Confusion and questions about reference architecture abound! This is partly to do with being wrapped up with the cloud and partly because it’s not as simple as 2 + 2 = 4. Following our mandate of simplifying complex IT solutions, we recently sat down with an expert on the topic. What we also found is that reference architecture is poised to become the most secure path to the cloud.
Adam Catbagan is the Manager of Pre-Sales Engineering for Arrow Enterprise Computing, EMC partners in North America and was kind enough to share his expertise with me.
Elliot McWhirter: How would you describe what reference architecture is?
Adam: RA is like a blueprint. The analogy I like to give people is to picture yourself flipping through the latest copy of Dream Homes Magazine when you find exactly the home you want. Well, almost exactly the one you want. The problem with the dream house is that instead of having 5 bedrooms, it only has 4. Or, the kitchen is on the left instead of the right. So, you take those notes into your architect and they make the modifications to the blueprint so you can present that to your builder and they can start laying the foundation.
In essence, this is the beauty of reference architecture; it is a guide offering a flexible solution that you can make changes to. Changes that meet the needs of the application or the infrastructure that’s already in the user’s environment.
EM: What’s the biggest obstacle or pain that RA helps customers overcome or address?
Adam: It has to be time to deployment. The biggest challenge I had as an IT manager was getting my solutions to market in a timely fashion. And that is because of the interoperability testing that needed to be done. The research between different vendors to make sure Vendor A would play nice with Vendor B. Reference architectures largely eliminate that as the integration work is already done. It’s this element that makes the reference architecture route to the cloud very secure.
SA: Why should organizations pay attention to RA? Where is the value in it?
Adam: We’re starting to see this convergence that started with VMware and the idea of virtualization to pool assets. This innovation that virtualization created has sparked some creativity and ingenuity within the other layers of the infrastructure stack.
As organizations begin to look at what’s right for their infrastructure, they really start to make a shift from seeing IT as some mysterious black box to really delivering IT as a service or as a business enabler. Reference architecture is a tremendous accelerator to that. It’s this acceleration that is also driving value.
EM: It sounds like it speeds up that process and provides organizations to make a bit of a quantum leap.
Adam: Yea, a little bit. As a former IT manager myself, it would have been great if I had some kind of piece of paper or backing by my suppliers to say that the infrastructure that I chose to put on the floor is proven and authorized; essentially guaranteed to work. That’s another factor that brings a ton of value to organizations. Reference architecture takes the interoperability testing out of the hands of the end user and replaces it with solutions that speed time to deployment.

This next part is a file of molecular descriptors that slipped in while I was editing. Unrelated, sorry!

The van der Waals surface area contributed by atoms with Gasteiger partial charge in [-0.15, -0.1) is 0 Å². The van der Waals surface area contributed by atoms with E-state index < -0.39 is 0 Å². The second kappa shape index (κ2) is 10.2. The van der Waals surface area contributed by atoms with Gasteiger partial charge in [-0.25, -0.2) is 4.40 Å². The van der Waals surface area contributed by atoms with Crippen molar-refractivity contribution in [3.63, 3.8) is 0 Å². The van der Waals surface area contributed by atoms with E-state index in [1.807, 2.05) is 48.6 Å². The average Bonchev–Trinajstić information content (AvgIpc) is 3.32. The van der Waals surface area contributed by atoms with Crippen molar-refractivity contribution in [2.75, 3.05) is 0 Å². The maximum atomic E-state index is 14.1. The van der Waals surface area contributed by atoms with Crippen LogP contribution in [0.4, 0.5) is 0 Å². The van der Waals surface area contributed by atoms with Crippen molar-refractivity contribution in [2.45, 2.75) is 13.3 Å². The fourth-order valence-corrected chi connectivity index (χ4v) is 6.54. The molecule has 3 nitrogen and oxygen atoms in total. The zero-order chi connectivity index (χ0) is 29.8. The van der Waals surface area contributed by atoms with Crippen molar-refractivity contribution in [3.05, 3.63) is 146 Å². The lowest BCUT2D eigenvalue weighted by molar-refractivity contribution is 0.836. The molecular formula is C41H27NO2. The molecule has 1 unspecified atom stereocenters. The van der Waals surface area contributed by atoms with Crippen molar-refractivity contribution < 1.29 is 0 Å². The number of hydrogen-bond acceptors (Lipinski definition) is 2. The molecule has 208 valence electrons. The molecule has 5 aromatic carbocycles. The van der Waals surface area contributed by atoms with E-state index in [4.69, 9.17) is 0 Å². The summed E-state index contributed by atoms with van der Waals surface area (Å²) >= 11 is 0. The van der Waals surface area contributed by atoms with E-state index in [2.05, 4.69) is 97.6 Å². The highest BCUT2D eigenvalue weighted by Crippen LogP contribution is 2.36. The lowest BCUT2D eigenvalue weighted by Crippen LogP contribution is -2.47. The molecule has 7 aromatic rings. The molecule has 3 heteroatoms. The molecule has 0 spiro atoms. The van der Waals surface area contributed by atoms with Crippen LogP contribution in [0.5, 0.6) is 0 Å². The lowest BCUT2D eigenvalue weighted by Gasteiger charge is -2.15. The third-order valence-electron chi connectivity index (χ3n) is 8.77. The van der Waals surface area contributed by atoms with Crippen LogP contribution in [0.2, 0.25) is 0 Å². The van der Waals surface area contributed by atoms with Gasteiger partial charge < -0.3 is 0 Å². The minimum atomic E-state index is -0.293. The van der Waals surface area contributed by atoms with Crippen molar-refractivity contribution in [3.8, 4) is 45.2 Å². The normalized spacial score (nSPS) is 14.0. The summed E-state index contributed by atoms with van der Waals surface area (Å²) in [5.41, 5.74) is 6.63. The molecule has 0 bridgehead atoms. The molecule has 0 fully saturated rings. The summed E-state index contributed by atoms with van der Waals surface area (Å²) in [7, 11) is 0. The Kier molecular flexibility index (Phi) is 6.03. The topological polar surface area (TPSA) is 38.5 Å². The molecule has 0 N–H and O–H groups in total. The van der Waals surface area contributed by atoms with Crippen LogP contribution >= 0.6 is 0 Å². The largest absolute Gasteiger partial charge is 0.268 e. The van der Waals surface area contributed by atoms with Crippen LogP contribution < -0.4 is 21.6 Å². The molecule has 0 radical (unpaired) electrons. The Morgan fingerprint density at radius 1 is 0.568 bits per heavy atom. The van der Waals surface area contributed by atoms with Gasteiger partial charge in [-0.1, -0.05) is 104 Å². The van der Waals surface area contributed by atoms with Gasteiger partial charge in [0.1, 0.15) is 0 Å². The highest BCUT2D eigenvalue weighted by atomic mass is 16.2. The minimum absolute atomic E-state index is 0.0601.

EM: Where do you believe the confusion lay with reference architecture and what do you think people are struggling to understand about it?
It is definitely the association with the cloud and the nomenclature used to describe it. Reference architecture is a relatively straightforward concept but it gets confusing as soon as the cloud is added to the equation. To simplify, the approach we believe in is to focus on the organizations true infrastructure or application needs, the actual business needs, and then use that as the guiding principles to back in the infrastructure solution. If a customer has a VMware, Cisco and EMC shop then there is a reference architecture to help with a solution. The same can be said if the client is running Hyper-V, HP at the compute layer and Brocade in the network.
The high-degree of flexibility could also be contributing to the confusion precisely because it’s not a prescriptive approach. Think of it like you’re ordering at a fast food restaurant. Before value meals, you would have to specify the type of burger you want along with the different toppings, which size and type of French fry and the same with your drink. Then it all got wrapped up so you could just walk in an order a #4 meal. So, Mr. Customer says ‘Hey, I need something that’s going to fit a VDI deployment for 1000 seats. What do you have? Oh, perfect! I’ll have a #4.’ The reference architecture allows for that type of simplicity.
EM: What type of organization is RA a fit for?
Adam: Every organization. Whether you’re the small two guy IT team or a large Fortune 100 company. That is the beauty of reference architecture.
EM: Is there a minimum infrastructure that needs to be in place?
Adam: The answer is really no. Let’s say you were deploying a virtual desktop infrastructure and you wanted to stand up net new infrastructure to support that initiative, the reference architecture themselves contain the recipe to build out that entire infrastructure. Now, where it gets interesting is if I have an investment in compute or an investment in network and I simply need to add to that or perhaps I have the required ports or processing power then it’s just adding the other components from the reference architecture to my existing architecture.
Through our experience working with organizations across North America we know that developing and executing virtualization strategies can be time consuming, laborious work when it is done in isolation.
This is why Softchoice offers a range of data center advisory services – to help organizations assess their existing physical environment in advance of a virtualization implementation so you can reduce the burden on your IT team and your time to market.
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